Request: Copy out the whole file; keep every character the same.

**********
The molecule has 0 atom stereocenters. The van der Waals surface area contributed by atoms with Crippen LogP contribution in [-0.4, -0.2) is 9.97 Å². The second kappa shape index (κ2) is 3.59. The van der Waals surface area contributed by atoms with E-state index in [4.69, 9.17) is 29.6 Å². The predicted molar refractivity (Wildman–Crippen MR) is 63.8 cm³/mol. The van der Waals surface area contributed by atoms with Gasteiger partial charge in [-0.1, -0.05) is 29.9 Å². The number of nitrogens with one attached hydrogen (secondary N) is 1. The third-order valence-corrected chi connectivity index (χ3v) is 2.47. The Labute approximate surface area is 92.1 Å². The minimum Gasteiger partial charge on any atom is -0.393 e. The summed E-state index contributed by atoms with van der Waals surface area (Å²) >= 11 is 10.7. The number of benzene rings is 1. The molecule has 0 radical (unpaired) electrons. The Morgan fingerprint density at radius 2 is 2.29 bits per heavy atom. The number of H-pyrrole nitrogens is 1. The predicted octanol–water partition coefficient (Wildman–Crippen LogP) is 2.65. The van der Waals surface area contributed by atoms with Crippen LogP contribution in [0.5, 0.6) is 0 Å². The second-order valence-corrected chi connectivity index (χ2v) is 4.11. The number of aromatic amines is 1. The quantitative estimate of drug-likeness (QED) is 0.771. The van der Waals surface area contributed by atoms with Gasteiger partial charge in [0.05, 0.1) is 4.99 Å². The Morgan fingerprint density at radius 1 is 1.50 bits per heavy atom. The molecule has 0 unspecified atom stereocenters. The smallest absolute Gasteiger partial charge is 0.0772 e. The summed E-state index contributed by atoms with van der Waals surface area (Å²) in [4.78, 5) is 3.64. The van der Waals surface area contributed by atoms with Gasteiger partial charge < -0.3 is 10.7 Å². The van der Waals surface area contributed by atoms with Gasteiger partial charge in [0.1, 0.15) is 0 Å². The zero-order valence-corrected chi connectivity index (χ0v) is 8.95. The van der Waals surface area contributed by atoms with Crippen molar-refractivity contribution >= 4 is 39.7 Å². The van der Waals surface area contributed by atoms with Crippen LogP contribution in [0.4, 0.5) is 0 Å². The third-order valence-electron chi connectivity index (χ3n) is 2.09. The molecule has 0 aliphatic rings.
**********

The molecule has 0 atom stereocenters. The van der Waals surface area contributed by atoms with Crippen LogP contribution in [-0.4, -0.2) is 9.97 Å². The second kappa shape index (κ2) is 3.59. The van der Waals surface area contributed by atoms with E-state index in [4.69, 9.17) is 29.6 Å². The predicted molar refractivity (Wildman–Crippen MR) is 63.8 cm³/mol. The van der Waals surface area contributed by atoms with Gasteiger partial charge in [-0.1, -0.05) is 29.9 Å². The number of nitrogens with one attached hydrogen (secondary N) is 1. The third-order valence-corrected chi connectivity index (χ3v) is 2.47. The Labute approximate surface area is 92.1 Å². The minimum Gasteiger partial charge on any atom is -0.393 e. The summed E-state index contributed by atoms with van der Waals surface area (Å²) >= 11 is 10.7. The number of benzene rings is 1. The molecule has 0 radical (unpaired) electrons. The Morgan fingerprint density at radius 2 is 2.29 bits per heavy atom. The number of H-pyrrole nitrogens is 1. The predicted octanol–water partition coefficient (Wildman–Crippen LogP) is 2.65. The van der Waals surface area contributed by atoms with Crippen LogP contribution in [0.5, 0.6) is 0 Å². The second-order valence-corrected chi connectivity index (χ2v) is 4.11. The number of aromatic amines is 1. The quantitative estimate of drug-likeness (QED) is 0.771. The van der Waals surface area contributed by atoms with Gasteiger partial charge in [0.05, 0.1) is 4.99 Å². The Morgan fingerprint density at radius 1 is 1.50 bits per heavy atom. The molecule has 0 unspecified atom stereocenters. The smallest absolute Gasteiger partial charge is 0.0772 e. The summed E-state index contributed by atoms with van der Waals surface area (Å²) in [4.78, 5) is 3.64. The van der Waals surface area contributed by atoms with Gasteiger partial charge < -0.3 is 10.7 Å². The van der Waals surface area contributed by atoms with Gasteiger partial charge in [0.1, 0.15) is 0 Å². The zero-order valence-corrected chi connectivity index (χ0v) is 8.95. The van der Waals surface area contributed by atoms with Crippen molar-refractivity contribution >= 4 is 39.7 Å². The van der Waals surface area contributed by atoms with Crippen LogP contribution in [0.4, 0.5) is 0 Å². The third-order valence-electron chi connectivity index (χ3n) is 2.09. The molecule has 0 aliphatic rings.